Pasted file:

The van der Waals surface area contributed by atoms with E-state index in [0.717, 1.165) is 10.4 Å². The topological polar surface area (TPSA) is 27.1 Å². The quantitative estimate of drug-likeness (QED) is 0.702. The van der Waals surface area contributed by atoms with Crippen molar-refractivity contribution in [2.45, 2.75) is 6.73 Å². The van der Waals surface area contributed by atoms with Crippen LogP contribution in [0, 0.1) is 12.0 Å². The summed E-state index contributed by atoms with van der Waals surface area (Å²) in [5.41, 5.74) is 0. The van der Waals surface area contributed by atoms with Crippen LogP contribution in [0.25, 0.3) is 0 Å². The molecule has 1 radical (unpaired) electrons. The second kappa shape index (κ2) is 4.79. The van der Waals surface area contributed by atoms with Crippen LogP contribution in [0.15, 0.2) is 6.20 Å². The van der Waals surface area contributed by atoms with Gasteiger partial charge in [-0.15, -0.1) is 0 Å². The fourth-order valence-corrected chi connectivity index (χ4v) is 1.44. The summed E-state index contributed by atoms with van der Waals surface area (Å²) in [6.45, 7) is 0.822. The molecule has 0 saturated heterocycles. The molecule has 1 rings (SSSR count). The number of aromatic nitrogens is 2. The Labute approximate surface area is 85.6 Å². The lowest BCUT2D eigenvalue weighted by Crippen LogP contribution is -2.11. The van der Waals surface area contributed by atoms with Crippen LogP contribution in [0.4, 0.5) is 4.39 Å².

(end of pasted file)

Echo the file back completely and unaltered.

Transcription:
The van der Waals surface area contributed by atoms with E-state index in [0.717, 1.165) is 10.4 Å². The topological polar surface area (TPSA) is 27.1 Å². The quantitative estimate of drug-likeness (QED) is 0.702. The van der Waals surface area contributed by atoms with Crippen molar-refractivity contribution in [2.45, 2.75) is 6.73 Å². The van der Waals surface area contributed by atoms with Crippen LogP contribution in [0, 0.1) is 12.0 Å². The summed E-state index contributed by atoms with van der Waals surface area (Å²) in [5.41, 5.74) is 0. The van der Waals surface area contributed by atoms with Crippen LogP contribution in [0.25, 0.3) is 0 Å². The molecule has 1 radical (unpaired) electrons. The second kappa shape index (κ2) is 4.79. The van der Waals surface area contributed by atoms with Crippen LogP contribution in [0.15, 0.2) is 6.20 Å². The van der Waals surface area contributed by atoms with Gasteiger partial charge in [-0.15, -0.1) is 0 Å². The fourth-order valence-corrected chi connectivity index (χ4v) is 1.44. The summed E-state index contributed by atoms with van der Waals surface area (Å²) in [6.45, 7) is 0.822. The molecule has 0 saturated heterocycles. The molecule has 1 rings (SSSR count). The number of aromatic nitrogens is 2. The Labute approximate surface area is 85.6 Å². The lowest BCUT2D eigenvalue weighted by Crippen LogP contribution is -2.11. The van der Waals surface area contributed by atoms with Crippen LogP contribution in [0.4, 0.5) is 4.39 Å².